One of the mysteries of the English language finally explained.
A shrubby annual plant with large trumpet-shaped flowers, native to southern North America. Daturas contain toxic or narcotic alkaloids and are used as hallucinogens by some North American Indian peoples.
Genus Datura, family Solanaceae: several species, including the jimson weedSee also angel's trumpet
- ‘You also might consider a gardenia, white-flowering duranta, white datura (can trigger allergy) and ‘Ducher,’ an antique white rose, for sun.’
- ‘According to some accounts, zombies are fed a paste made from datura stramonium - the zombie's cucumber - that contains tropane alkaloids capable of inducing a psychotic state.’
- ‘At the end, the Indian heroine commits suicide by biting a poisonous datura flower because her British lover is deserting her.’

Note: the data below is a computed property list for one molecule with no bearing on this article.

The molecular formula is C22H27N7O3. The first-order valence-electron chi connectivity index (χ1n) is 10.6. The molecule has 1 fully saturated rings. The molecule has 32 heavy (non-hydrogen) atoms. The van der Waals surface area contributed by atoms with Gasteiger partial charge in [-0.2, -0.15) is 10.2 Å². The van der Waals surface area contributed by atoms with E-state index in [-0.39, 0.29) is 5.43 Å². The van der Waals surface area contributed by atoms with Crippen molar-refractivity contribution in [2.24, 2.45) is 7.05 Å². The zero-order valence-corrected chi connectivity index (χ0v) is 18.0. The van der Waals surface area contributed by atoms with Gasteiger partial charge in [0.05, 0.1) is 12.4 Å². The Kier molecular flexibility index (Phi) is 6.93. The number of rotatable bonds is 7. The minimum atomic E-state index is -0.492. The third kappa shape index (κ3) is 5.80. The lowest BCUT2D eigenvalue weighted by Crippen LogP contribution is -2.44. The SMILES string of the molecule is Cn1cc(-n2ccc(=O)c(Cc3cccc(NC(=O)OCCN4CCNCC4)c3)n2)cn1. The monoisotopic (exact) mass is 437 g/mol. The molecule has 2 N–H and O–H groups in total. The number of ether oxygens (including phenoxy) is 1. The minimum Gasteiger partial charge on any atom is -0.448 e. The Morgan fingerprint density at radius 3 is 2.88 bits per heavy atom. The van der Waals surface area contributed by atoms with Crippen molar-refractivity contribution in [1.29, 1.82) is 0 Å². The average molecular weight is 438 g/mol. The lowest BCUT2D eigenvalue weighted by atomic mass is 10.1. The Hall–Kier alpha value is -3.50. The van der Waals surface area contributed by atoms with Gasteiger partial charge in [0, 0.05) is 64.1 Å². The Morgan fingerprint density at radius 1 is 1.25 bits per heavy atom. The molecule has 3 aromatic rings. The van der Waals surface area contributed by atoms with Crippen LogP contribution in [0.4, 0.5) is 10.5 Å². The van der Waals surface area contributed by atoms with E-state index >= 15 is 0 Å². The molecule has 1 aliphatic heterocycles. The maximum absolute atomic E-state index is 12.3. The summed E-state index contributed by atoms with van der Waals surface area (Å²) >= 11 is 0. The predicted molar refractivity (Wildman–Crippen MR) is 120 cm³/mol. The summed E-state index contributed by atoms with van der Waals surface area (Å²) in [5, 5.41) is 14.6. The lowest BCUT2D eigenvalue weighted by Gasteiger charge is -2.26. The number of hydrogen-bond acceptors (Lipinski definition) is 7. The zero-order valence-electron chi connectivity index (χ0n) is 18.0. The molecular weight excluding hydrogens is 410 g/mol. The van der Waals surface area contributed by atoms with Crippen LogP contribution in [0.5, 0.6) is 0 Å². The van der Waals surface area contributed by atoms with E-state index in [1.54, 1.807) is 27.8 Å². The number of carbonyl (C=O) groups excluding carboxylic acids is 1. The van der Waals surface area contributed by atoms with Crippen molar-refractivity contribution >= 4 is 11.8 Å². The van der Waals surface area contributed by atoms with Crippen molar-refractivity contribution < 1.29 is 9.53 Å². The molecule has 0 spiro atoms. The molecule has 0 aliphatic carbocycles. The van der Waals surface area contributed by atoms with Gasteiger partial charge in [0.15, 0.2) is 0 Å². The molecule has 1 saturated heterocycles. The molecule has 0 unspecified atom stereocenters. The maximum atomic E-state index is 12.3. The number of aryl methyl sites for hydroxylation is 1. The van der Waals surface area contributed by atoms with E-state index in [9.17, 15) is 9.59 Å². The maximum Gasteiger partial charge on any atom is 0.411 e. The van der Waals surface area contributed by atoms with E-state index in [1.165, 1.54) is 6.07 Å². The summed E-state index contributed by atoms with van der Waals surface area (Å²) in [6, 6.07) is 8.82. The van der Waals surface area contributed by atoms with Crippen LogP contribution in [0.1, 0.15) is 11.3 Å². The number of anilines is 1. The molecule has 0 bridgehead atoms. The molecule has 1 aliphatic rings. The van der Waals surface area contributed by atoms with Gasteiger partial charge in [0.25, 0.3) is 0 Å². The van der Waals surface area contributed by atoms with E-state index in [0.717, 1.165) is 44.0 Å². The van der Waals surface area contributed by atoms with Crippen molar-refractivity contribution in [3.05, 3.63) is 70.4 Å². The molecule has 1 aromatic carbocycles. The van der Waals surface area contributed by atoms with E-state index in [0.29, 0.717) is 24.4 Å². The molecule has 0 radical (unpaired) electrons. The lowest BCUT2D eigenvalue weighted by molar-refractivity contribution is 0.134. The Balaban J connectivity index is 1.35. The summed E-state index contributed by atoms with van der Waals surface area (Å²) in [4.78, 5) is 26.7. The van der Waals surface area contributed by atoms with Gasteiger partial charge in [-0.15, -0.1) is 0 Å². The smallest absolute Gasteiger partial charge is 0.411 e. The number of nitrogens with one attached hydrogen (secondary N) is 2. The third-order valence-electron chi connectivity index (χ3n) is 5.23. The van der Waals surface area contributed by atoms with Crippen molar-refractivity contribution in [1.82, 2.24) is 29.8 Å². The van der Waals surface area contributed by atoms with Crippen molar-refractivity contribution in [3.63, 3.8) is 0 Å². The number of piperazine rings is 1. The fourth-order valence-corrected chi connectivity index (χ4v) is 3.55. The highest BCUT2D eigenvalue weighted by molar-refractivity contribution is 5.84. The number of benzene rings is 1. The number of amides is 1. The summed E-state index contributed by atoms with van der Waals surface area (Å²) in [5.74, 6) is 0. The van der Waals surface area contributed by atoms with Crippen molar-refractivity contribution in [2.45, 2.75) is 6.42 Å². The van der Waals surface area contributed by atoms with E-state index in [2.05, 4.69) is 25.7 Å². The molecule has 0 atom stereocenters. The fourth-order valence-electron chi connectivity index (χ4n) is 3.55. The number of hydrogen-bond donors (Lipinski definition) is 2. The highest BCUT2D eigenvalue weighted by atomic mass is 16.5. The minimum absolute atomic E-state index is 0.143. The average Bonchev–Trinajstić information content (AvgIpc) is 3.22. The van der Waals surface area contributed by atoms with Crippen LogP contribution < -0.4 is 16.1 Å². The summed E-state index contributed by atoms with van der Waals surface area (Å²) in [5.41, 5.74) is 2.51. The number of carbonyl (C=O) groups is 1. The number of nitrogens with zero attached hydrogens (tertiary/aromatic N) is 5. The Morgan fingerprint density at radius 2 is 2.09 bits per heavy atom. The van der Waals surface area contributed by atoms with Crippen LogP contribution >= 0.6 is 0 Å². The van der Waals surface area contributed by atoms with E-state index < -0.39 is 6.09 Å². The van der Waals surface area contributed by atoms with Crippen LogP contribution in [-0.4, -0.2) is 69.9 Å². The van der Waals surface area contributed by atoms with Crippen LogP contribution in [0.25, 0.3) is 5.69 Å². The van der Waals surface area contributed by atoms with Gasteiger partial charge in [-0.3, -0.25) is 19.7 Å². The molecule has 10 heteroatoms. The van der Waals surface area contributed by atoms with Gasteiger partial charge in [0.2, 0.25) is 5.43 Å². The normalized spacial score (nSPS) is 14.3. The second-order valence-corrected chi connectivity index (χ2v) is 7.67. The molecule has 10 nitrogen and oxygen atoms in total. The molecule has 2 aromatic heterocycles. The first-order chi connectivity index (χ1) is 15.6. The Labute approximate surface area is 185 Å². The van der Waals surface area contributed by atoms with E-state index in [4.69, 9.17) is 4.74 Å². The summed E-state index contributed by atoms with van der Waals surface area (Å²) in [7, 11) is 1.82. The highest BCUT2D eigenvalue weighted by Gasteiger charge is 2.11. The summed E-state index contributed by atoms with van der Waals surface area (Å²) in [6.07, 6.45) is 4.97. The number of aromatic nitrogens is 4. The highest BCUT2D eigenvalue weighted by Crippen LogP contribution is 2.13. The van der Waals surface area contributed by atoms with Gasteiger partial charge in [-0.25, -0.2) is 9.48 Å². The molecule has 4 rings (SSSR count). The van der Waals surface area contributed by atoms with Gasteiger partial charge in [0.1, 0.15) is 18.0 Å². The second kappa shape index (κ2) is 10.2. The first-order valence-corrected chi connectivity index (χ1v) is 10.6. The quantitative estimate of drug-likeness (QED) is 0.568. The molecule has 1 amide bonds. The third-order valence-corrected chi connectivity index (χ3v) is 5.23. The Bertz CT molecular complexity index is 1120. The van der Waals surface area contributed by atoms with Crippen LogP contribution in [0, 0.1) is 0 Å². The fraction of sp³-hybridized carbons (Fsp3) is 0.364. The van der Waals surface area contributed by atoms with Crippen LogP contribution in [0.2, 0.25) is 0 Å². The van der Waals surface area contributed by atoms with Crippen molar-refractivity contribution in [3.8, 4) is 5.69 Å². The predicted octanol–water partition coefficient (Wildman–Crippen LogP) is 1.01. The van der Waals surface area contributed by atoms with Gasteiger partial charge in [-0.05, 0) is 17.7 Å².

- ‘Despite its name, Eryngium Blue from DT Brown is not a sea holly but a bright-blue datura or jimson weed.’
- ‘On inquiry, we found that the patient's relatives had made him drink a preparation made from the locally available datura (known as thorn apple or devil's weed) leaves, which contain atropine as the principal active alkaloid.’
Modern Latin, from Hindi dhatūrā, from Sanskrit dhustur.
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